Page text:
The big talkie during the weekend has without a shadow of a doubt been Etnas comeback. And to top it off one of Tondanos subsidiary volcanoes had an eruption almost exactly a year after the last time I wrote about the volcano.
The Sicilian giant is one of those volcanoes I rarely write about since it is so complex that I find the task rather daunting. So, to get things straight I went and asked Dr Boris Behncke from INGV a few questions and made sure to read up on the INGV bulletins, any mistakes are completely mine.
Etna came back to life on the 3rd of September when it ejected cold rock and ash as it cleared the throat of the New Southeast Crater (NSEC). On the 7th weak strombolian activity started with the typical fiery cascades reaching about 40 meters above the crater of the NSEC. At the same time eruptive activity occurred at the Bocca Nuova. When that crater later was examined it became apparent that a part of the crater floor had fallen in on itself. It is unclear if this happened due to magma withdrawal or due to clearing of the vent for possible future eruptive behavior.
The strombolian action has diminished from onset of the eruption, and is today greatly diminished. According to Dr Behncke the current eruption is not out of the ordinary and is not a cause for any alarm.
As I have written before Tondano is one of those volcanoes in need of a better PR-agent. It is one of the few active volcanoes that have suffered a VEI-8 eruption, and to boot it is one of the world’s oldest volcanoes with about 2.5 million years of activity.
This time it is a subsidiary volcano named Lokon-Empung that is erupting. It is a twin volcano separated by a mere 2.5 kilometers. And to be quite honest it is hard to say which of them is actually erupting since the erupting vent, Tompaluan is situated perfectly centered in the saddle in between Lokon and Empung.
The current eruptive phase started in February 2011 and the eruption has since then been more or less continuous with frequent ash pillars reaching heights up towards 5000 meters.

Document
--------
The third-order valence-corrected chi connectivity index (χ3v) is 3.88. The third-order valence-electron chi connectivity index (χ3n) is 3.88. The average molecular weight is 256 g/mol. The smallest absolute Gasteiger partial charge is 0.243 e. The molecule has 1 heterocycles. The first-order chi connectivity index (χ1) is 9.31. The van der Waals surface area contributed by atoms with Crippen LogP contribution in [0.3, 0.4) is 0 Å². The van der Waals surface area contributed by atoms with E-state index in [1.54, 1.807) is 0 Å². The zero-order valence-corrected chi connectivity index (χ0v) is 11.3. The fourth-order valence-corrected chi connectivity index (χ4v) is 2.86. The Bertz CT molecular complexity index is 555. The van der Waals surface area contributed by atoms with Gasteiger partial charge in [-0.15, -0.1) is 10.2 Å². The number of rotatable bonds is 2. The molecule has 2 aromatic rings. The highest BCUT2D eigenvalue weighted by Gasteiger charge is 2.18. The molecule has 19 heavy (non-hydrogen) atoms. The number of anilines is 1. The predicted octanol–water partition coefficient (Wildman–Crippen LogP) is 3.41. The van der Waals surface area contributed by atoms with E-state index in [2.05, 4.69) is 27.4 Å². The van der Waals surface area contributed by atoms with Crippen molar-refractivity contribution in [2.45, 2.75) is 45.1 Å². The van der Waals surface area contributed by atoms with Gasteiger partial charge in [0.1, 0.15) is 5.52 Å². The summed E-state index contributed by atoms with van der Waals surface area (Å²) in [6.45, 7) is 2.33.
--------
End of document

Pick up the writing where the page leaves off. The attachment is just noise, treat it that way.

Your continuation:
During the weekend an eruptive column rose to the height of 4 000 meters. Often Tompaluan erupts together with another volcano named Soputan, and as late as in June a prolonged seismic event occurred at Soputan, but without any eruption having started as of now.
If anyone wants a deeper understanding of this highly fascinating volcano I recommend my former post on the subject:
Both Etna and Tondano are old and very imposing volcanoes. Tondano is even in the rather hyperbolically named category of supervolcanoes. The important lesson here is that even these true giants in the world of volcanoes are still doing what giants most often do, namely having small eruptions. In the hunt for the; “Oh my God! We are all going to die” sensationalism we lose track of the fact that these volcanoes have mainly small unassuming eruptions.
Yes it is true that Tondano had a VEI-8 eruption 2 million years ago, and that has had one VEI-7 eruption and quite a few VEI-6 eruptions, but still the mind-boggling majority of the eruptions have been small and unassuming. Since Tondano seems to have been very prolific in its number of eruptions there has most likely been somewhere around 100 000 eruptions that is not worth writing home about from this volcano. Imagine, a few thousand small eruptions per every large one (VEI-6 and upwards).